Why Do I Dribble When I Pee?
If you finish peeing and then dribble after you’ve zipped up your pants, know you’re not alone. Urinary dribbling, also known as post-void dribbling, occurs when you leak urine immediately after urinating, and affects up to 58% percent of men. Several conditions can cause dribbling. Read on to learn what these conditions are and how to treat post-pee dripping.
What is post-void dribbling?
So, you’ve headed to the bathroom to answer the call of nature. You finish your business, you think you’ve emptied your bladder, but unexpectedly, a little bit more urine dribbles out after you’re done. Even waiting a moment and shaking the penis before zipping up doesn’t always stop it.
This is what happens when you are experiencing post-void dribbling. Essentially what’s going on here is that there’s a little bit of urine left in your urethra after you’ve finished peeing, which empties as gravity takes over. Imagine pinching a straw with water in it. When you let it go, a similar thing is happening.
Causes of urinary dribbling
Urinary dribble is common in older men because the muscles surrounding the urethra – the long tube in the penis that enables urine to pass out of the body – don’t squeeze as hard as they once did.
But there could be other potential causes to this pee problem, including:
- Urethral narrowing. An abnormality in the urethra that leads to it narrowing and trapping urine inside, only for the pee to come out later.
- Prostatic urethral trapping. This happens when an enlarged prostate traps urine behind the bladder sphincter below the prostate. This trapped pee eventually leaks out after you've already urinated. Also known as benign prostatic hyperplasia, this condition is experienced by up to 80% of men over the age of 70.
- Neuromuscular dysfunction of the urethral muscle. When the muscles that usually contract to help you pee weaken due to age or certain neurological conditions, it becomes more difficult to move all the urine forward out of the penis.
- Bladder overactivity. After urinating, the bladder can contract with overactivity causing some leaking.
How to stop dribbling after urinating
If you are dribbling urine after peeing, consider double voiding. In other words, after you’ve finished urinating, try to push out a little more pee.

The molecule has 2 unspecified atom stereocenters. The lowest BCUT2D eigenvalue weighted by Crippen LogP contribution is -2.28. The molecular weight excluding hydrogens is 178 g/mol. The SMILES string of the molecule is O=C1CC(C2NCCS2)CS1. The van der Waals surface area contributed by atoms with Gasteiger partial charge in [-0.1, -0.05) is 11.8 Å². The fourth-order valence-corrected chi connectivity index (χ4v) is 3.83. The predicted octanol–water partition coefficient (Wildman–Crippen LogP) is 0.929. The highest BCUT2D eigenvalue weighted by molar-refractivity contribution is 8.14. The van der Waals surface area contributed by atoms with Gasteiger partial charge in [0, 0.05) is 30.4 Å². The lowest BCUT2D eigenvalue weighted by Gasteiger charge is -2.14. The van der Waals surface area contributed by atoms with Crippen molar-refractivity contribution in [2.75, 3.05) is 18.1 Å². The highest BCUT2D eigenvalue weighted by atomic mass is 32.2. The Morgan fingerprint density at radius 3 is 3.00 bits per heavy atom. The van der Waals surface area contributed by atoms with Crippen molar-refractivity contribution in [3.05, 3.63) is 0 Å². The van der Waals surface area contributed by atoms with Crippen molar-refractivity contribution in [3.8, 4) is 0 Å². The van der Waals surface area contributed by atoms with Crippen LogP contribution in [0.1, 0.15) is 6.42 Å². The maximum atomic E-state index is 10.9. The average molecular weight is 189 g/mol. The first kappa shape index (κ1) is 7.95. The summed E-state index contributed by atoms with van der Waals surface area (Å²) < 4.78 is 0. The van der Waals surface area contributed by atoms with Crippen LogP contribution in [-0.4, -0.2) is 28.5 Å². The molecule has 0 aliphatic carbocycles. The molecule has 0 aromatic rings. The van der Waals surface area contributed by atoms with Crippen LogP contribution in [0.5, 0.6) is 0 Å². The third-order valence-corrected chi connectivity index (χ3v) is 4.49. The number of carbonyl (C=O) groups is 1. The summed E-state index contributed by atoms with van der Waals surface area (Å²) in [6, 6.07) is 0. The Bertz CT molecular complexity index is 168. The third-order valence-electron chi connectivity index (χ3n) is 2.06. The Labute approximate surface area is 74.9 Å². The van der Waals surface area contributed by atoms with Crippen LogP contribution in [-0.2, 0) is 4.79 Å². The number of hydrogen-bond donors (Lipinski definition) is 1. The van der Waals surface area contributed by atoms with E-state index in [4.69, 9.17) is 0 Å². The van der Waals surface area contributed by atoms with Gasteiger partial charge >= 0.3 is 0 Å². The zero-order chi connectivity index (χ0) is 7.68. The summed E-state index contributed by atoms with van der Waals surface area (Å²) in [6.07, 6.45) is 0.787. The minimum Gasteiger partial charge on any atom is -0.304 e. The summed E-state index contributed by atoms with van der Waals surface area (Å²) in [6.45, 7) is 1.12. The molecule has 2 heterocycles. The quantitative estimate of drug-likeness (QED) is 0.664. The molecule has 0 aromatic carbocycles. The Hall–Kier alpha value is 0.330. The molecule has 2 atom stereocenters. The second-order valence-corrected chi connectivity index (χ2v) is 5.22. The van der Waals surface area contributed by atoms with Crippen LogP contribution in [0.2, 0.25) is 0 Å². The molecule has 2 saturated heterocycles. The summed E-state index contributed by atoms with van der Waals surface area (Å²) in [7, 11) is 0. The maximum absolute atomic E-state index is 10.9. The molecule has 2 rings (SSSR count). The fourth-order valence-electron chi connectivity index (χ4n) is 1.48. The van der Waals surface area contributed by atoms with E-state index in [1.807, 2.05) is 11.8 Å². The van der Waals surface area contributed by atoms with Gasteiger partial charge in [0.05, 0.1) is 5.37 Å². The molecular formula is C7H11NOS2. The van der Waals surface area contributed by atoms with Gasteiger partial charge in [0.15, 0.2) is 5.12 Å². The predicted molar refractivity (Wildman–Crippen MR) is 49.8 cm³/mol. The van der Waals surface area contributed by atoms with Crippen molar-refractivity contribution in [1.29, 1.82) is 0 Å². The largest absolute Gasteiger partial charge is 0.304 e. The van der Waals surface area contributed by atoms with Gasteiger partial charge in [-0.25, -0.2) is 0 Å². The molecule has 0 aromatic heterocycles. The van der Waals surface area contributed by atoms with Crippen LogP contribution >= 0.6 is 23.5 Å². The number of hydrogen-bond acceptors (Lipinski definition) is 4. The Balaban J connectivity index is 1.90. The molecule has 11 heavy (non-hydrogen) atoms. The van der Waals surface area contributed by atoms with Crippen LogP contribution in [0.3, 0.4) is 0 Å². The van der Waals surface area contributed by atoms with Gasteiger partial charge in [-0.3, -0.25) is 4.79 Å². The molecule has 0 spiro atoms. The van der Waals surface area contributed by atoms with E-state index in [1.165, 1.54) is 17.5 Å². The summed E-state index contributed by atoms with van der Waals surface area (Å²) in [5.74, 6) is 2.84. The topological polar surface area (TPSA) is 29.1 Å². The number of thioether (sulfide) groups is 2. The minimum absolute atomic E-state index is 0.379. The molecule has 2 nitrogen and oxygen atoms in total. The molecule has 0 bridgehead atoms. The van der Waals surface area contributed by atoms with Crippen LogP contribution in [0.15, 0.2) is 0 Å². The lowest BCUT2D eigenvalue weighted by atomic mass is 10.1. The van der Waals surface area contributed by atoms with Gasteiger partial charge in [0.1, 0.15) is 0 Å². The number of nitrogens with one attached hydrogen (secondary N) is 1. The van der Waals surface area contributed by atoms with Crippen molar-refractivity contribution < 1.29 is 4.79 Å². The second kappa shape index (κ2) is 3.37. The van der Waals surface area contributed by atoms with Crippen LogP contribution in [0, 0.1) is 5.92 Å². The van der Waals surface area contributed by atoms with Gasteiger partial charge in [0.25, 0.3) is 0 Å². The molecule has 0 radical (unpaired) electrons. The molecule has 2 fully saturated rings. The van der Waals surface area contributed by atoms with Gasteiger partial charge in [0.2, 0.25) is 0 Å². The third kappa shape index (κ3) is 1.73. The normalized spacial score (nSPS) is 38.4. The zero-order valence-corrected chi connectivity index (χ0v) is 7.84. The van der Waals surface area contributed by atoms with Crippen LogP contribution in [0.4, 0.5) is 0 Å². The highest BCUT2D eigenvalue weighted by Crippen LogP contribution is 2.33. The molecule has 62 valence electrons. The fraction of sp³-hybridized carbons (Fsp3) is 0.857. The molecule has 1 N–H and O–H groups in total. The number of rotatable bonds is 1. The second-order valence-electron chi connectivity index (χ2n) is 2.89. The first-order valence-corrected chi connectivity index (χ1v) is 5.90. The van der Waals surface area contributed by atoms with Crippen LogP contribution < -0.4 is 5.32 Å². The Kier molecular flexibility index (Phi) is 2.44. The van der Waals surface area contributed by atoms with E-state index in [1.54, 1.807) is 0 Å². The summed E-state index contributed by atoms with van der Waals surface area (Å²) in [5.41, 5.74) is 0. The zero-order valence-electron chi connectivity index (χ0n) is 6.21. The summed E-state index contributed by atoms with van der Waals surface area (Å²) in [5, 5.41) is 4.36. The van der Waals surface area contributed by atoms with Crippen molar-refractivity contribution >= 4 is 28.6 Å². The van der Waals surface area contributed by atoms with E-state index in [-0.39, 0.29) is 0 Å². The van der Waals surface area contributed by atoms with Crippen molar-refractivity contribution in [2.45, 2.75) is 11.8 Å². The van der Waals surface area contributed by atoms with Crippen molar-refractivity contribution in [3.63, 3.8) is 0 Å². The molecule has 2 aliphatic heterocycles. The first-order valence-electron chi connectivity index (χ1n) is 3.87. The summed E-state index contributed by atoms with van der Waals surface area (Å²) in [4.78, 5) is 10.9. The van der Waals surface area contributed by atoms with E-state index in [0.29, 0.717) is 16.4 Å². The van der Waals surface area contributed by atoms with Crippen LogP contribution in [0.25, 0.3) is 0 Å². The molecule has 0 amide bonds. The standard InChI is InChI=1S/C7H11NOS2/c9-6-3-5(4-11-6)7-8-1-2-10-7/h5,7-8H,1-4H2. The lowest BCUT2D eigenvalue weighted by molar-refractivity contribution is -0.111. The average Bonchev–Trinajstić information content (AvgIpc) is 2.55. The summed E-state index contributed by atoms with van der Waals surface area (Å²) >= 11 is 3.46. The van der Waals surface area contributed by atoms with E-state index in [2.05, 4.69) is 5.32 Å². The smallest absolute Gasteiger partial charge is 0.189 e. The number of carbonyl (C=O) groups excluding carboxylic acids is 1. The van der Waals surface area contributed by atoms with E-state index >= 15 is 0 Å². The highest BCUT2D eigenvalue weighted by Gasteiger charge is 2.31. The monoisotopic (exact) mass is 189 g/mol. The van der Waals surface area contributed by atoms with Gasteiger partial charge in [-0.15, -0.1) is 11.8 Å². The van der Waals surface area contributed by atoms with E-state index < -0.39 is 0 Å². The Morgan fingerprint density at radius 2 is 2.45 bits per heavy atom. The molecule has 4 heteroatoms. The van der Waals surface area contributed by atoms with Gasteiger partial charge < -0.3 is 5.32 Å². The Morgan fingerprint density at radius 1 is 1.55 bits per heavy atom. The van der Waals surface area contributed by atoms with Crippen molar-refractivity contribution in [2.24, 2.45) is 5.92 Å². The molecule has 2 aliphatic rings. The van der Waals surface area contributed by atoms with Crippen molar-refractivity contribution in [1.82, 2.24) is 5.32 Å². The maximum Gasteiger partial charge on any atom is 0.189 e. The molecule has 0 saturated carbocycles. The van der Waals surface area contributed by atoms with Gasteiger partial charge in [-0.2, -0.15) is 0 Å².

It could be that your pelvic floor muscles are too tight and you're not actually fully emptying. In this case, additional pushing isn’t going to help expel more urine because your pelvic floor is too tight. Just as important as being able to do a strong Kegel, or pelvic floor muscle contraction, is to let go of that contraction.
In this situation, you may want to see a pelvic floor physical therapist who can help you learn how to fully empty your bladder and let go of those pelvic floor muscles so you can stop leaking after you pee.
If you notice that you strain when you pee or that your urine comes out in different directions, ask your doctor about possible urethral narrowing, which could be the result of a urethral injury or from another cause.
If you have an enlarged prostate, however, you may experience additional symptoms such as straining to urinate, urine hesitancy (starting and stopping), a weak urinary stream, frequency of urination or even waking up in the middle of the night to urinate. If you experience symptoms like these, it’s important to seek medical attention with a urologist to explore further.
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If you're not experiencing any other symptoms besides the bothersome dribbling, the condition may be the result of neuromuscular dysfunction. Further examination may be required.
Sometimes, bulbar urethral massage may help. This is where you take your fingertips about an inch behind your scrotum and push upward toward the base of the penis while applying pressure to massage the excess urine out. Try it once or twice after urinating to see if this prevents any further dribbling.